Making my job more difficult

In case you don’t know what I do for a living I’m a kind of champion for use of digital stuff by businesses in Birmingham. And the easiest, no-cost, digital stuff to get your head round is Social Media. I’m always hunting down examples. I love the fact that Herefordshire-based Wiggly Wigglers have bloggedpodcasted and Youtubed their way out of tough economic times. I love that they dumped their expensive bought-in customer lists and built a customer base around their facebook group and twitter followers. Those are loyal, repeating customers, helping each other get the best from this company’s products. No expensive helpline needed – they help each other.

I work in partnership in my job. Trying to slip my thinking into other people’s strategies. That £17m support package for businesses announced yesterday? In amongst those big fat projects to be delivered through Business Link and the Universities is some of my thinking – there’s a sprinkling of digital stuff. I sit on the sub-group of the Birmingham Economic Development Partnership that helped draft them. I can play an influencing role there, those people in the group know me as that guy who thinks social media is useful. None of them are great users of social media themselves but they aren’t dismissive, they understand there’s a change happening, a change that might be useful for all businesses to understand and take note of.

So it’s kind of crushing to see a representative of the partner who most connects to businesses castigate social media out of hand. John Lamb’s piece in the Post is atrocious. At the end of the piece it says: “John Lamb’s views are not necessarily those of Birmingham Chamber of Commerce.” As I say on my own About page, I use the same head for work as I do everywhere else. My personal views are wrapped up in my work views. If I’m expressing a disappointment here on my personal blog then that’s how I’ll be feeling next time I go to a meeting with Birmingham Chamber.

Actually, I know the Chamber is taking an active interest in new digital tools, which is great but having a key representative take such umbrage to their use just makes my job that much more difficult and that much more disheartening.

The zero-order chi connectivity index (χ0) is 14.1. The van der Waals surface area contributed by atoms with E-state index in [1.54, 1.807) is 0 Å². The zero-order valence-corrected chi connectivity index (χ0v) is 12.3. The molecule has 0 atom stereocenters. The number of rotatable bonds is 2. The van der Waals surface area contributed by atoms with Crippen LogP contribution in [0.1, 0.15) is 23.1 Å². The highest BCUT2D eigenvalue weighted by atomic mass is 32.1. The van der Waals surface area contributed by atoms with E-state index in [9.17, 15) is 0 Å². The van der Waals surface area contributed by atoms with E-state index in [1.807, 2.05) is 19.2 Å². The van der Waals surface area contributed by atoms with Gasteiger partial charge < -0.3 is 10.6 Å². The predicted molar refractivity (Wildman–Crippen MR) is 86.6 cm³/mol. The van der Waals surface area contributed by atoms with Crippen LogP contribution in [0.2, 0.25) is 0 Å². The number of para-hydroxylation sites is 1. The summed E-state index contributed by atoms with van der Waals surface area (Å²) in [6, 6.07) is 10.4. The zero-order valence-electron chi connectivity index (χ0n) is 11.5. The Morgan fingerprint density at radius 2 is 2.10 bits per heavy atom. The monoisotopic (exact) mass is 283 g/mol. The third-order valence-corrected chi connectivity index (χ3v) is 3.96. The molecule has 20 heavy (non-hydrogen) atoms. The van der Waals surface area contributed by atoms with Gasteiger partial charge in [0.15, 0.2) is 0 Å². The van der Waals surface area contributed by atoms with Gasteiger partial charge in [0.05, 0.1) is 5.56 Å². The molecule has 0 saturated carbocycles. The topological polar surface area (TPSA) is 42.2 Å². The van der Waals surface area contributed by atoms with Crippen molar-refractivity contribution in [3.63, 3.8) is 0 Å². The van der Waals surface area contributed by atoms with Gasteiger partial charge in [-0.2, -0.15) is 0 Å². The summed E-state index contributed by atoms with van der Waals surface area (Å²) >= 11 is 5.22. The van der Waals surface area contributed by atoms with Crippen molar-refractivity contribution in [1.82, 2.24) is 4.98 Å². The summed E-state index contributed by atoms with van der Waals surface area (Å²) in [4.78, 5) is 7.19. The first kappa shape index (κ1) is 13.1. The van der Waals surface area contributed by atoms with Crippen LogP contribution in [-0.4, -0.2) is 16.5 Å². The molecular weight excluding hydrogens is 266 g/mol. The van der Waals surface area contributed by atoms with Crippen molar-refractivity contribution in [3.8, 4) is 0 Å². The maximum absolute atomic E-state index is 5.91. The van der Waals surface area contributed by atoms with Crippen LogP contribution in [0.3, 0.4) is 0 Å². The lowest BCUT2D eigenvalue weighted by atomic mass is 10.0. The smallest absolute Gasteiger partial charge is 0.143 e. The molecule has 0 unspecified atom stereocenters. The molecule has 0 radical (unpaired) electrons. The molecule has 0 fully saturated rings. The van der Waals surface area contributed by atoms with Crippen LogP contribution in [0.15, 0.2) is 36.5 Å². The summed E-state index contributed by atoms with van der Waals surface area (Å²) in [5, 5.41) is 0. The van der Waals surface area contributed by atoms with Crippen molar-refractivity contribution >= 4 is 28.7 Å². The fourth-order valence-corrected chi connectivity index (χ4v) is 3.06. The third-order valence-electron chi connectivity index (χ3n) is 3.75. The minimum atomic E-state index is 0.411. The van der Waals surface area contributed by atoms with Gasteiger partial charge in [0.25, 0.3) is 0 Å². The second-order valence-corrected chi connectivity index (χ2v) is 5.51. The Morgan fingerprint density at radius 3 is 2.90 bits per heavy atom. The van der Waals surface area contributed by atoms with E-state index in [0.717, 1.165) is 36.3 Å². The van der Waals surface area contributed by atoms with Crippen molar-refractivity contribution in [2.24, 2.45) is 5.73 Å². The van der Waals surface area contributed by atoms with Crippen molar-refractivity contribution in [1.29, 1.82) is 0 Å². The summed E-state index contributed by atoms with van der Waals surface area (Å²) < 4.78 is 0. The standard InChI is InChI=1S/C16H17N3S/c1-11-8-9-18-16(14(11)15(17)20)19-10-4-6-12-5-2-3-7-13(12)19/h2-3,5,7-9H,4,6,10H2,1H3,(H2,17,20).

4 thoughts on “Making my job more difficult

  1. Does anyone take notice? Well … I’m pretty confident that most of the people I have regular dealings with – from public and government agencies to SME’s to individuals in the creative industries – will probably have much the same reaction to Dave’s.

    But the danger – and what I suspect Dave is referring to when he says this makes his job more difficult – is that John Lamb is entrusted by the Birmingham Chamber as an expert in press and PR matters. This is his job. By the very nature of his position, he is the guy who – one would assume – others within the chamber will turn to when they want expert and up-to-the-minute advice internally about matters such as “so what’s this Twitter thing all about then?” and whether or not the Chamber should be engaging with it.

    So, yes, I would assume that – internally – the Birmingham Chamber of Commerce will take notice when he says that twitter is banal and unimportant. But maybe I’m wrong. Maybe they will ignore their Press and PR Manager’s opinions on this… in which case they may now be questioning whether or not they have the right person in that post. Or – at the very least – taking up Chris Tomlinson’s offer of free social media training posted as a comment in response to the article on the Birmingham Post site.

  2. Pingback: Chris Unitt » Blog Archive » How useful has social media been today?

  3. Depressing but not at all surprising (which is in itself depressing).

    What is incredibly cheering however is the universal pushback in the comments. Not a single comment backing the author.

    Every comment on that atrocious piece points out how wrong he is which I find pretty encouraging.

    I suspect he’s already regretting writing it.

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